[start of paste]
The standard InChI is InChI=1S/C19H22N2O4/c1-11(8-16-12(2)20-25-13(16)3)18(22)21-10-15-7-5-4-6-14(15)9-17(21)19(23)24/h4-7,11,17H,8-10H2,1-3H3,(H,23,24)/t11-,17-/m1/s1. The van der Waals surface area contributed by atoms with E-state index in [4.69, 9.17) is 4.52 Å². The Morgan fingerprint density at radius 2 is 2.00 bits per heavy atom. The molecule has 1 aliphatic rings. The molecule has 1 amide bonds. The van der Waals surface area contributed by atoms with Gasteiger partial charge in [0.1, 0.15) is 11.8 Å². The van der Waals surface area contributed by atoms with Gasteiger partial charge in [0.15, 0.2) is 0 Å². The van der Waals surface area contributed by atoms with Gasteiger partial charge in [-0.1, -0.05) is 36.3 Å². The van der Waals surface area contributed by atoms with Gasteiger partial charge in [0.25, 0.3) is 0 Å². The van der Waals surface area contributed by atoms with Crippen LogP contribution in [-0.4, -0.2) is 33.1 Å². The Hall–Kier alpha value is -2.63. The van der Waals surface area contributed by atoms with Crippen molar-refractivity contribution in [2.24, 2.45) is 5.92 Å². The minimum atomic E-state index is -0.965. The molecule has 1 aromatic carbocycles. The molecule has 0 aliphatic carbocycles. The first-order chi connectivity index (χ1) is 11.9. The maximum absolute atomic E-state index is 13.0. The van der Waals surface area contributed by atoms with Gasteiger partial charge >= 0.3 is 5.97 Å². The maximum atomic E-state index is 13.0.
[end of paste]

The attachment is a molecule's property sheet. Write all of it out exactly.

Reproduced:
The standard InChI is InChI=1S/C19H22N2O4/c1-11(8-16-12(2)20-25-13(16)3)18(22)21-10-15-7-5-4-6-14(15)9-17(21)19(23)24/h4-7,11,17H,8-10H2,1-3H3,(H,23,24)/t11-,17-/m1/s1. The van der Waals surface area contributed by atoms with E-state index in [4.69, 9.17) is 4.52 Å². The Morgan fingerprint density at radius 2 is 2.00 bits per heavy atom. The molecule has 1 aliphatic rings. The molecule has 1 amide bonds. The van der Waals surface area contributed by atoms with Gasteiger partial charge in [0.1, 0.15) is 11.8 Å². The van der Waals surface area contributed by atoms with Gasteiger partial charge in [0.15, 0.2) is 0 Å². The van der Waals surface area contributed by atoms with Gasteiger partial charge in [-0.1, -0.05) is 36.3 Å². The van der Waals surface area contributed by atoms with Gasteiger partial charge in [0.25, 0.3) is 0 Å². The van der Waals surface area contributed by atoms with Crippen LogP contribution in [-0.4, -0.2) is 33.1 Å². The Hall–Kier alpha value is -2.63. The van der Waals surface area contributed by atoms with Crippen molar-refractivity contribution in [2.24, 2.45) is 5.92 Å². The minimum atomic E-state index is -0.965. The molecule has 1 aromatic carbocycles. The molecule has 0 aliphatic carbocycles. The first-order chi connectivity index (χ1) is 11.9. The maximum absolute atomic E-state index is 13.0. The van der Waals surface area contributed by atoms with Gasteiger partial charge >= 0.3 is 5.97 Å². The maximum atomic E-state index is 13.0.